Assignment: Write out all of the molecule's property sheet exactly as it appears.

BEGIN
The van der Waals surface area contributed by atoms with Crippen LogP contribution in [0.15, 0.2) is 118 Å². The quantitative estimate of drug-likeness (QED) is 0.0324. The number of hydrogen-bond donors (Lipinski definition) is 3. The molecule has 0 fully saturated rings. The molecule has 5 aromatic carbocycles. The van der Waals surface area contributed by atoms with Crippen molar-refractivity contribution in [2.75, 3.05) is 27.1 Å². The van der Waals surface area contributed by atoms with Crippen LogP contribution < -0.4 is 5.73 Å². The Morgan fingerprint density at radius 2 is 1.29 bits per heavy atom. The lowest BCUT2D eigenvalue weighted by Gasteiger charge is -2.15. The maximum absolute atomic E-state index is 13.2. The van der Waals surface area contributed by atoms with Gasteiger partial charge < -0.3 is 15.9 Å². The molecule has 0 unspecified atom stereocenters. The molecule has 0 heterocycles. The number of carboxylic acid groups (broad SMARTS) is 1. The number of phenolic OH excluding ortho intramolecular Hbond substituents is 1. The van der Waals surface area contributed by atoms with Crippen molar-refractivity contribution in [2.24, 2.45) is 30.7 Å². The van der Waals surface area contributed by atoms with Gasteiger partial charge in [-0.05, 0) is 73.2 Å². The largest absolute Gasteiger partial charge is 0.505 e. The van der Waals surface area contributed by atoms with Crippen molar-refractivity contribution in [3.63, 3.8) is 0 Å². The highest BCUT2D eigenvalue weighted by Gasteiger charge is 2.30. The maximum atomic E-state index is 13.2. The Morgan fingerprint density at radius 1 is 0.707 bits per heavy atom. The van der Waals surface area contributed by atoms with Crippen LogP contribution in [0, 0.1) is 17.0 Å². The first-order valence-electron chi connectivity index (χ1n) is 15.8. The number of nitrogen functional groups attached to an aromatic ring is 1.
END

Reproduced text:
The van der Waals surface area contributed by atoms with Crippen LogP contribution in [0.15, 0.2) is 118 Å². The quantitative estimate of drug-likeness (QED) is 0.0324. The number of hydrogen-bond donors (Lipinski definition) is 3. The molecule has 0 fully saturated rings. The molecule has 5 aromatic carbocycles. The van der Waals surface area contributed by atoms with Crippen molar-refractivity contribution in [2.75, 3.05) is 27.1 Å². The van der Waals surface area contributed by atoms with Crippen LogP contribution < -0.4 is 5.73 Å². The Morgan fingerprint density at radius 2 is 1.29 bits per heavy atom. The lowest BCUT2D eigenvalue weighted by Gasteiger charge is -2.15. The maximum absolute atomic E-state index is 13.2. The van der Waals surface area contributed by atoms with Gasteiger partial charge < -0.3 is 15.9 Å². The molecule has 0 unspecified atom stereocenters. The molecule has 0 heterocycles. The number of carboxylic acid groups (broad SMARTS) is 1. The number of phenolic OH excluding ortho intramolecular Hbond substituents is 1. The van der Waals surface area contributed by atoms with Crippen molar-refractivity contribution in [2.24, 2.45) is 30.7 Å². The van der Waals surface area contributed by atoms with Gasteiger partial charge in [-0.05, 0) is 73.2 Å². The largest absolute Gasteiger partial charge is 0.505 e. The van der Waals surface area contributed by atoms with Crippen molar-refractivity contribution in [3.63, 3.8) is 0 Å². The highest BCUT2D eigenvalue weighted by Gasteiger charge is 2.30. The maximum atomic E-state index is 13.2. The Morgan fingerprint density at radius 1 is 0.707 bits per heavy atom. The van der Waals surface area contributed by atoms with Crippen LogP contribution in [0, 0.1) is 17.0 Å². The first-order valence-electron chi connectivity index (χ1n) is 15.8. The number of nitrogen functional groups attached to an aromatic ring is 1.